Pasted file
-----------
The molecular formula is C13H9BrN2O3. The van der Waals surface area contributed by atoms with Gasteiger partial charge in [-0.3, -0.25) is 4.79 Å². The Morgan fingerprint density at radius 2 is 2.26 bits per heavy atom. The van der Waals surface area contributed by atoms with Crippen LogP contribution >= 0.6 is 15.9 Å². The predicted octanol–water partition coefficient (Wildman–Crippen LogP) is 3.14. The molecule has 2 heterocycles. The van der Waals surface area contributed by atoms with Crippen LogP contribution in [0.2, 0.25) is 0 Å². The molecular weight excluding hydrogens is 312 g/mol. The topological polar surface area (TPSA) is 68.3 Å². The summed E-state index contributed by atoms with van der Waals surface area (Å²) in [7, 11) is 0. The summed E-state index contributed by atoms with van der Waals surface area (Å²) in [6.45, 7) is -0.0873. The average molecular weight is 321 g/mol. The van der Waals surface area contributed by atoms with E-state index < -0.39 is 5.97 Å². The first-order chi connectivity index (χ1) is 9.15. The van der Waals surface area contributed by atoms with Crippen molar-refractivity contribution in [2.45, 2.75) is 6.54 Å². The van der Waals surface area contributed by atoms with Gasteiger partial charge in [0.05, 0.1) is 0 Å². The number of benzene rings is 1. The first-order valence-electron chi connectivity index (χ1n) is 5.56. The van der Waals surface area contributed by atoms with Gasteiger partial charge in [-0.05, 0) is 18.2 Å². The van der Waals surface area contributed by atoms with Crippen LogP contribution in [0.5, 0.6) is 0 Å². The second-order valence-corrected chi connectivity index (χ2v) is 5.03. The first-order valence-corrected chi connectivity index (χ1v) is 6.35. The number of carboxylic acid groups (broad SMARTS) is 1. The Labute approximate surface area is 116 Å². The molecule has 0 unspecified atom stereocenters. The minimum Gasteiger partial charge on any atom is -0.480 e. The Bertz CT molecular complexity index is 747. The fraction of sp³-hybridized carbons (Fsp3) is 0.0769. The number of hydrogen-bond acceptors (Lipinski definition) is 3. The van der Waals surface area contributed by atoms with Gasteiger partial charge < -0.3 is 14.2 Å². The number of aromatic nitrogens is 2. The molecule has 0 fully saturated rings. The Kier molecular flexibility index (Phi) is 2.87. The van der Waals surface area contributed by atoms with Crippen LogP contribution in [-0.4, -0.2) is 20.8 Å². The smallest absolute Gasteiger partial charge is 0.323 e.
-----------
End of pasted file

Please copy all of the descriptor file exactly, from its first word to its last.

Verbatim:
The molecular formula is C13H9BrN2O3. The van der Waals surface area contributed by atoms with Gasteiger partial charge in [-0.3, -0.25) is 4.79 Å². The Morgan fingerprint density at radius 2 is 2.26 bits per heavy atom. The van der Waals surface area contributed by atoms with Crippen LogP contribution >= 0.6 is 15.9 Å². The predicted octanol–water partition coefficient (Wildman–Crippen LogP) is 3.14. The molecule has 2 heterocycles. The van der Waals surface area contributed by atoms with Crippen LogP contribution in [0.2, 0.25) is 0 Å². The molecular weight excluding hydrogens is 312 g/mol. The topological polar surface area (TPSA) is 68.3 Å². The summed E-state index contributed by atoms with van der Waals surface area (Å²) in [7, 11) is 0. The summed E-state index contributed by atoms with van der Waals surface area (Å²) in [6.45, 7) is -0.0873. The average molecular weight is 321 g/mol. The van der Waals surface area contributed by atoms with E-state index < -0.39 is 5.97 Å². The first-order chi connectivity index (χ1) is 9.15. The van der Waals surface area contributed by atoms with Crippen molar-refractivity contribution in [2.45, 2.75) is 6.54 Å². The van der Waals surface area contributed by atoms with Gasteiger partial charge in [0.05, 0.1) is 0 Å². The number of benzene rings is 1. The first-order valence-electron chi connectivity index (χ1n) is 5.56. The van der Waals surface area contributed by atoms with Gasteiger partial charge in [-0.05, 0) is 18.2 Å². The van der Waals surface area contributed by atoms with Crippen LogP contribution in [0.5, 0.6) is 0 Å². The second-order valence-corrected chi connectivity index (χ2v) is 5.03. The first-order valence-corrected chi connectivity index (χ1v) is 6.35. The number of carboxylic acid groups (broad SMARTS) is 1. The Labute approximate surface area is 116 Å². The molecule has 0 unspecified atom stereocenters. The minimum Gasteiger partial charge on any atom is -0.480 e. The Bertz CT molecular complexity index is 747. The fraction of sp³-hybridized carbons (Fsp3) is 0.0769. The number of hydrogen-bond acceptors (Lipinski definition) is 3. The van der Waals surface area contributed by atoms with Gasteiger partial charge < -0.3 is 14.2 Å². The number of aromatic nitrogens is 2. The molecule has 0 fully saturated rings. The Kier molecular flexibility index (Phi) is 2.87. The van der Waals surface area contributed by atoms with Crippen LogP contribution in [-0.4, -0.2) is 20.8 Å². The smallest absolute Gasteiger partial charge is 0.323 e.